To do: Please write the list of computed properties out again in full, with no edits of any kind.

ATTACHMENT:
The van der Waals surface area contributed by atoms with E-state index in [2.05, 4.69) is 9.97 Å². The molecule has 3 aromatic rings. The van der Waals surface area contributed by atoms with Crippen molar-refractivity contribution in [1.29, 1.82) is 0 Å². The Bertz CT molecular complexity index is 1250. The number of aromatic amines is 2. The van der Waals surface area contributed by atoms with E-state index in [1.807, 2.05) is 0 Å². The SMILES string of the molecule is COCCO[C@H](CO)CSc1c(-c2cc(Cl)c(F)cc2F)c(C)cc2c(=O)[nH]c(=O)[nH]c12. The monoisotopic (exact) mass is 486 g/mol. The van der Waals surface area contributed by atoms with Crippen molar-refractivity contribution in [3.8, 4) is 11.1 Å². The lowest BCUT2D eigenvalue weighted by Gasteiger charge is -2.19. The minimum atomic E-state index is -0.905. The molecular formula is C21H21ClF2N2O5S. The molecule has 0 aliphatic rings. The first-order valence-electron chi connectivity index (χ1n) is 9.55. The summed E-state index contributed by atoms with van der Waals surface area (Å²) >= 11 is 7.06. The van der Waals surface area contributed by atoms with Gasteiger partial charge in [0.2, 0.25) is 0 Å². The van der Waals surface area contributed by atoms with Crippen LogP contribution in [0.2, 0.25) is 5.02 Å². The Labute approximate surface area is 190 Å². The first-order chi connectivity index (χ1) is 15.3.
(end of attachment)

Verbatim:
The van der Waals surface area contributed by atoms with E-state index in [2.05, 4.69) is 9.97 Å². The molecule has 3 aromatic rings. The van der Waals surface area contributed by atoms with Crippen molar-refractivity contribution in [1.29, 1.82) is 0 Å². The Bertz CT molecular complexity index is 1250. The number of aromatic amines is 2. The van der Waals surface area contributed by atoms with E-state index in [1.807, 2.05) is 0 Å². The SMILES string of the molecule is COCCO[C@H](CO)CSc1c(-c2cc(Cl)c(F)cc2F)c(C)cc2c(=O)[nH]c(=O)[nH]c12. The monoisotopic (exact) mass is 486 g/mol. The van der Waals surface area contributed by atoms with Crippen molar-refractivity contribution in [3.8, 4) is 11.1 Å². The lowest BCUT2D eigenvalue weighted by Gasteiger charge is -2.19. The minimum atomic E-state index is -0.905. The molecular formula is C21H21ClF2N2O5S. The molecule has 0 aliphatic rings. The first-order valence-electron chi connectivity index (χ1n) is 9.55. The summed E-state index contributed by atoms with van der Waals surface area (Å²) >= 11 is 7.06. The van der Waals surface area contributed by atoms with Gasteiger partial charge in [0.2, 0.25) is 0 Å². The van der Waals surface area contributed by atoms with Crippen LogP contribution in [0.2, 0.25) is 5.02 Å². The Labute approximate surface area is 190 Å². The first-order chi connectivity index (χ1) is 15.3.